Passion. It’s a word that gets bandied about a lot these days. People tell prospective employers that they’re passionate about their work; others say that they are passionate about their hobbies, their sport or their gardens. But true passion, as Stefan Zweig (1881-1942) shows in this neat little novella, is a kind of madness. If you’ve been lucky enough to fall passionately in love, you know what I mean. Nobody would want an employee who really was passionate about accounting, or teaching, or driving a train.
Once again a small pensione is the setting for strangers to come together; this time it’s on the Riviera, where an unusual incident triggers a confessional narrative from a very old lady. On the spur of the moment an otherwise respectably married woman with children runs away with a very recently arrived handsome young man, and amongst the guests there is indignation and outrage. They are convinced she must have known him beforehand and had been having a covert affair. The narrator, irritated by their judgementalism, plays devil’s advocate, and provokes consternation by saying that he thought that such a hasty passion was possible. This is the catalyst for the old lady to take him into her confidence, unburdening herself of a secret that has tormented her for most of her life.
Zweig’s depiction of the compulsive gambler whose plight moves her to passion is, given what we now know about gambling addiction, entirely convincing.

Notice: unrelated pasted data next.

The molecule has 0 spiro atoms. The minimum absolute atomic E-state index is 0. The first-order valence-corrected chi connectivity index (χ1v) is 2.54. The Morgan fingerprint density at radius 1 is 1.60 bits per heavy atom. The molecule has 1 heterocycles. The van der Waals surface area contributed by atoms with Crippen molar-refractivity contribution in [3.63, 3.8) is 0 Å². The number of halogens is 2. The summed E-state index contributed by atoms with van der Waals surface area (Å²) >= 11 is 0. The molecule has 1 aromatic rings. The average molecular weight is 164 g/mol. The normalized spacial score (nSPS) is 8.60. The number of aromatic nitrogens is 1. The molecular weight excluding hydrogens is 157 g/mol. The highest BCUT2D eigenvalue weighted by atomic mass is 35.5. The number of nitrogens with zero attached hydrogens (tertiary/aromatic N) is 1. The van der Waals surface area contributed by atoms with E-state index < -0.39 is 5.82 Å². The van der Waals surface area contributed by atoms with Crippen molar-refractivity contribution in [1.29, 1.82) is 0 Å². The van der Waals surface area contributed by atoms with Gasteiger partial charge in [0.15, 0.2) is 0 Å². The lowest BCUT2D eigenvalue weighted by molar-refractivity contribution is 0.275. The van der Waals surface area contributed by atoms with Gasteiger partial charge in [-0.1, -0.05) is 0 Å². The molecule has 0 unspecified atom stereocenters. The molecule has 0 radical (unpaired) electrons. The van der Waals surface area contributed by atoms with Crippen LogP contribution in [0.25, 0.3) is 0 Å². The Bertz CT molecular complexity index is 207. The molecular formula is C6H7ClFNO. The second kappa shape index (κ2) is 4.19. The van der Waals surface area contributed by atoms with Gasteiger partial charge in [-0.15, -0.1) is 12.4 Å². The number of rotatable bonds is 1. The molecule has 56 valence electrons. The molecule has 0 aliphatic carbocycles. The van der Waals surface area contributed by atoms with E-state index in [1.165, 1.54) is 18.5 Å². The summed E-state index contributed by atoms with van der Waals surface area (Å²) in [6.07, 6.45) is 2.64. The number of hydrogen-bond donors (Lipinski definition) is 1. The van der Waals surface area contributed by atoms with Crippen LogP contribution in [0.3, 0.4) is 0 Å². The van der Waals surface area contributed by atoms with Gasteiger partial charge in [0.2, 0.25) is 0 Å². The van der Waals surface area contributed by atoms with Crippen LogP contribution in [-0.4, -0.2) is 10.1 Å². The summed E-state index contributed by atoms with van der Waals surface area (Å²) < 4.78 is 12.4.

And I’m sure that neither you nor any other feeling human being with his eyes open could have withstood that fearful curiosity, for a more disturbing sight can hardly be imagined than the gambler, who must have been twenty-four at the most but moved as laboriously as an old man and was swaying like a drunk, dragged himself shaking and disjointedly down the steps to the terrace beside the road. Once there, his body dropped onto a bench, limp as a sack. Again I shuddered as I sensed, from that movement, that the man had reached the end of his tether. Only a dead man or one with nothing left to keep him alive drops like that. His head, fallen to one side, leant back over the bench, his arms hung limp and shapeless to the ground, and in the dim illumination of the faintly flickering street lights any passer-by would have thought he had been shot. And it was like that – I can’t explain why the vision came suddenly into my mind, but all of a sudden it was there, real enough to touch, terrifying and terrible – it was like that, as a man who had been shot, that I saw him before me at that moment, and I knew for certain that he had a revolved in his pocket, and tomorrow he would be found lying lifeless and covered with blood on this or some other bench. For he had dropped like a stone falling into a deep chasm, never to stop until it reaches the bottom: I never saw such a physical expression of exhaustion and despair. (p.42)
Mrs C’s impulse to save him from himself is exquisitely rendered as she progresses from humane motivations to more sensual emotions at odds with her initial maternal feelings. Few readers would not be on her side as she hastens towards the inevitable…
Author: Stefan Zweig
Title: Twenty-Four Hours in the Life of a Woman
Translated by Anthea Bell
Publisher: Pushkin Press, 2016
Source: on loan from Bill at The Australian Legend – thanks, Bill!
Available from Fishpond: Twenty-Four Hours in the Life of a Woman